About 30,000 federal transportation employes were notified yesterday they must participate in random drug testing, the Transportation Department said.

Employes involved in safety or security jobs were sent notices that their names have been placed in a pool and that they will have an equal probability of being selected for random testing.

The department is the first federal agency to act on President Reagan's executive order calling for drug testing of federal employes. The sweeping drug-testing program was announced by Transportation Secretary Elizabeth Hanford Dole last January.

Gary DiNunno, a spokesman for the American Federation of Government Employes, said the AFGE will seek an injunction to prevent drug testing. The union sued the Transportation Department last month after the department issued a memorandum June 29 notifying employes that the drug-testing program would begin by the end of the summer.

"It's my understanding most of the employes have not re- ceived their notices yet," DiNunno said.

"My guess is people won't receive them until the beginning of next week," he said. "Then we will go to court to block drug testing until there is a hearing on the merits of our case."

Dole said in a statement that employes will be tested for marijuana metabolites, cocaine metabolites, opiates, phencyclidine (PCP) and amphetamines.

The drug testing will be performed through urinalysis by an independent contract laboratory. The program involves an initial screening, which would be followed by a confirmation test and review of any positive laboratory results, Dole said.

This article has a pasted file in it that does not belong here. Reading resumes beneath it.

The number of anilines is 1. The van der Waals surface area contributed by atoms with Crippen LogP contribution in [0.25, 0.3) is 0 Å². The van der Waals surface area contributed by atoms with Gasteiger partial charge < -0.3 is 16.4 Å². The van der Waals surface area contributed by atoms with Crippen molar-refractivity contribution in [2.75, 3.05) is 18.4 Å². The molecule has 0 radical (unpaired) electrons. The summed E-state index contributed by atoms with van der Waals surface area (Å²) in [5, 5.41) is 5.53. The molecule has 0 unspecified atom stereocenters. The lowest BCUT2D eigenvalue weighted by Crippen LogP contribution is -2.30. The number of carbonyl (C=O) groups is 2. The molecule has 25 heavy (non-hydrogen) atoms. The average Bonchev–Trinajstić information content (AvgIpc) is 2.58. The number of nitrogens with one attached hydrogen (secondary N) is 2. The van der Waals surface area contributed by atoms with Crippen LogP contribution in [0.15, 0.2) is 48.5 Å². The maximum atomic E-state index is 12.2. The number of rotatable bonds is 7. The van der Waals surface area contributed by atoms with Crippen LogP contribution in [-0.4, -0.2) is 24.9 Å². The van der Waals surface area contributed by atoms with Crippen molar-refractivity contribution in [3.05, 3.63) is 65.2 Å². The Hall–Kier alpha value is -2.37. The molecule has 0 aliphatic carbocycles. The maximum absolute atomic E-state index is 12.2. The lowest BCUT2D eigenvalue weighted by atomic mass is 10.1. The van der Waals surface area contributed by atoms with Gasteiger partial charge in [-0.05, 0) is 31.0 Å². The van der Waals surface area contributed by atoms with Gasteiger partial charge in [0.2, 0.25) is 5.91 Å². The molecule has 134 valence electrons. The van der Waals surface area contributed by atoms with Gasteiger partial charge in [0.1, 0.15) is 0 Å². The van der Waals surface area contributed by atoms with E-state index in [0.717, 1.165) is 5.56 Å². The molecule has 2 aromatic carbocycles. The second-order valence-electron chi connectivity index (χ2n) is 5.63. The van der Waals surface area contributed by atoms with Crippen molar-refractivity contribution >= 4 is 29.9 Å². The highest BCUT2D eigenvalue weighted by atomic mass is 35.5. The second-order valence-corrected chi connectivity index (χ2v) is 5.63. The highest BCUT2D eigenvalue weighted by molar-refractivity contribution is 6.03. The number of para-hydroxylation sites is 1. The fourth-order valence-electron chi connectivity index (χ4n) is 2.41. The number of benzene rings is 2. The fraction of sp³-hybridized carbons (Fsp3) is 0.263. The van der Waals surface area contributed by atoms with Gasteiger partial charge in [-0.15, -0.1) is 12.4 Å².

Among the employes to be tested are air traffic control specialists, flight test pilots, civil aviation security specialists, aviation safety inspectors, railroad safety inspectors, Coast Guard drug enforcement officers, fire fighters and Transportation Department employes with a security clearance of top secret or higher.

Employes who test positive will be removed from their positions and reassigned.

Of those who test positive, employes found to have used drugs during off-duty hours will be offered a chance to seek counseling or participate in the department's drug rehabilitation program. Employes found to have used drugs while working will be fired.

Not all of the 30,000 will be tested. Those tested once may be tested again because their names will remain in the pool.